The main question surrounding this is how valid are these fears?  Obviously the ‘black man’ does not have the whip over the ‘white man’ but the idea of a loss of national identity is a much more valid fear.  Over 50% of British people for one reason or another felt that the United Kingdom would be better off without the European Union but was this the right decision or was the fear it was based on unfounded?

First responder: Brexit was a long time coming

What struck me most about these readings was the idea that immigrants are an economic drain rather than an economic benefit. Refugees, who fall into the humanitarian category, are one thing. But immigrants are people who come to the country in order to directly contribute to the economy, or to live with and support loved ones who contribute economically.

In the Brexit initial reflections reading, this line section really jumped out,  “Cameron referred to the need to build the EU around ‘the right to work, not the right to claim’, stressing the need to prevent ‘vast migrations’ when new countries joined the EU.” These types of mass migrations and the perceived strain that they put on the UK were one of the main reasons the UK ultimately voted to leave. That quote comes from a 2014 interview. But these anti-immigration sentiments and the belief that immigration is a strain on the system originated much, much earlier.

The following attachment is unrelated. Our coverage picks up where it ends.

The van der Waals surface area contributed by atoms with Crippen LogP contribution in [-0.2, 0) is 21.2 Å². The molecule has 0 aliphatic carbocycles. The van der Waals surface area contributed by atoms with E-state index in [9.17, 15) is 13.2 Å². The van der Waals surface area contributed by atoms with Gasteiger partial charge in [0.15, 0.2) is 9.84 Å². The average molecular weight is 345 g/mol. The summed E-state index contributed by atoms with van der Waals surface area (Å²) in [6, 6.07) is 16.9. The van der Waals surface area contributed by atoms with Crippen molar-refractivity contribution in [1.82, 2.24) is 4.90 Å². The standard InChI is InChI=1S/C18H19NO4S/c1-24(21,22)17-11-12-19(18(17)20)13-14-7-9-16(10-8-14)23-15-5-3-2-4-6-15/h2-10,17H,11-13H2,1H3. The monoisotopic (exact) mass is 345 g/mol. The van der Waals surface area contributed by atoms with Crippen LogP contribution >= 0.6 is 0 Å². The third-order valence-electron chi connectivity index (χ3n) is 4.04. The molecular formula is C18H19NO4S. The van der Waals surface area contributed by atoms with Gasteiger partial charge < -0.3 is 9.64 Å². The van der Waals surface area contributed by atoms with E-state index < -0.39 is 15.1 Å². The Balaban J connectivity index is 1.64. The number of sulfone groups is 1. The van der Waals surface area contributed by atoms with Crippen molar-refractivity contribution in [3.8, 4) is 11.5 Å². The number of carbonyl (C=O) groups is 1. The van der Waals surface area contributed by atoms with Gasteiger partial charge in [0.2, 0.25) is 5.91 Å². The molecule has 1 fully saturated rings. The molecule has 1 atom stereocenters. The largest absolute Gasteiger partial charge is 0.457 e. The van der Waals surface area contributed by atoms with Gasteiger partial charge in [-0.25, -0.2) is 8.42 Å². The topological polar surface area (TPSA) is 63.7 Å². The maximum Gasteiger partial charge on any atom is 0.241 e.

In Enoch Powell’s 1968 River of Blood speech, there is a hauntingly familiar sentiment, “We must be mad, literally mad, as a nation to be permitting the annual inflow of some 50,000 dependents.” This language of dependents is the same idea that Cameron invokes nearly 50 years later.

A cultural lack of understanding about the benefit and importance of immigrants is what, in my opinion, pushed the UK to exit the EU.

What makes the UK different from other countries in the EU? Are they more racist? More anti-immigrant? Or simply more desperate to reclaim their status as a global power?

First Response: Brexiting the Conversation

The British disaffection with the EU, which lead to the final referendum to exit the supranational state, can be summed up in a few words: anti-immigration and the economy.

I think it’s difficult to determine whether some of these issues are long or short term causes, but nonetheless, it is apparent that some have fueled the fire.

In terms of structural causes, Britain was initially left out of some of the forming groups within the European Union. As mentioned in the Meon & Selter reading, they remained out of both the European Coal and Steel Community (ECSC) and the European Economic Community (EEC). Furthermore, the UK is not a part of the Schengen zone and still use the pound, meaning that they still retain control over their economy.